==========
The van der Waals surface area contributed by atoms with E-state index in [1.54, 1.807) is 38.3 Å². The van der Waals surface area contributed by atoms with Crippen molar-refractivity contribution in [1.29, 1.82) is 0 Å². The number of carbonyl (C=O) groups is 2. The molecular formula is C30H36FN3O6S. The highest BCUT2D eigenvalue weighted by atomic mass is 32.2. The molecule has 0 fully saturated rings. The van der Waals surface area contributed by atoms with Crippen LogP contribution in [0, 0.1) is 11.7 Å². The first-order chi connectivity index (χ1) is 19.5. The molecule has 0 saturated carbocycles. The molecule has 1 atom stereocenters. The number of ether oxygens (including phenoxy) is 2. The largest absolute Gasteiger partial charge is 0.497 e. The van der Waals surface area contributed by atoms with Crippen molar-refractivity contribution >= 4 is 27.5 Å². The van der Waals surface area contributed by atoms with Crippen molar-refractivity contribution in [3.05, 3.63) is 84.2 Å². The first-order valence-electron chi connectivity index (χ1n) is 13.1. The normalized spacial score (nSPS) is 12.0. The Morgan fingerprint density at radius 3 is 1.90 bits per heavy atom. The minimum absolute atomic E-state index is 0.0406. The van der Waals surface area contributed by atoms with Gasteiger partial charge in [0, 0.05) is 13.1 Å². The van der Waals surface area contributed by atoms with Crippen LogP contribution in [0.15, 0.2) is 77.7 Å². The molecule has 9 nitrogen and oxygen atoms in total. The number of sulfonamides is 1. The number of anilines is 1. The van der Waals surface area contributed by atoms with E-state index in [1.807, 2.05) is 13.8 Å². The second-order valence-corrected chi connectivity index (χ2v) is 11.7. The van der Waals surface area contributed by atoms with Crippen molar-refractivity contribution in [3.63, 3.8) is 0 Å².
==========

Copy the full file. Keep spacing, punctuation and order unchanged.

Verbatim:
The van der Waals surface area contributed by atoms with E-state index in [1.54, 1.807) is 38.3 Å². The van der Waals surface area contributed by atoms with Crippen molar-refractivity contribution in [1.29, 1.82) is 0 Å². The number of carbonyl (C=O) groups is 2. The molecular formula is C30H36FN3O6S. The highest BCUT2D eigenvalue weighted by atomic mass is 32.2. The molecule has 0 fully saturated rings. The van der Waals surface area contributed by atoms with Crippen LogP contribution in [0, 0.1) is 11.7 Å². The first-order chi connectivity index (χ1) is 19.5. The molecule has 0 saturated carbocycles. The molecule has 1 atom stereocenters. The number of ether oxygens (including phenoxy) is 2. The largest absolute Gasteiger partial charge is 0.497 e. The van der Waals surface area contributed by atoms with Crippen molar-refractivity contribution >= 4 is 27.5 Å². The van der Waals surface area contributed by atoms with Crippen molar-refractivity contribution in [3.05, 3.63) is 84.2 Å². The first-order valence-electron chi connectivity index (χ1n) is 13.1. The normalized spacial score (nSPS) is 12.0. The Morgan fingerprint density at radius 3 is 1.90 bits per heavy atom. The minimum absolute atomic E-state index is 0.0406. The van der Waals surface area contributed by atoms with Gasteiger partial charge in [0, 0.05) is 13.1 Å². The van der Waals surface area contributed by atoms with Crippen LogP contribution in [0.15, 0.2) is 77.7 Å². The molecule has 9 nitrogen and oxygen atoms in total. The number of sulfonamides is 1. The number of anilines is 1. The van der Waals surface area contributed by atoms with E-state index in [1.807, 2.05) is 13.8 Å². The second-order valence-corrected chi connectivity index (χ2v) is 11.7. The van der Waals surface area contributed by atoms with Crippen molar-refractivity contribution in [3.63, 3.8) is 0 Å².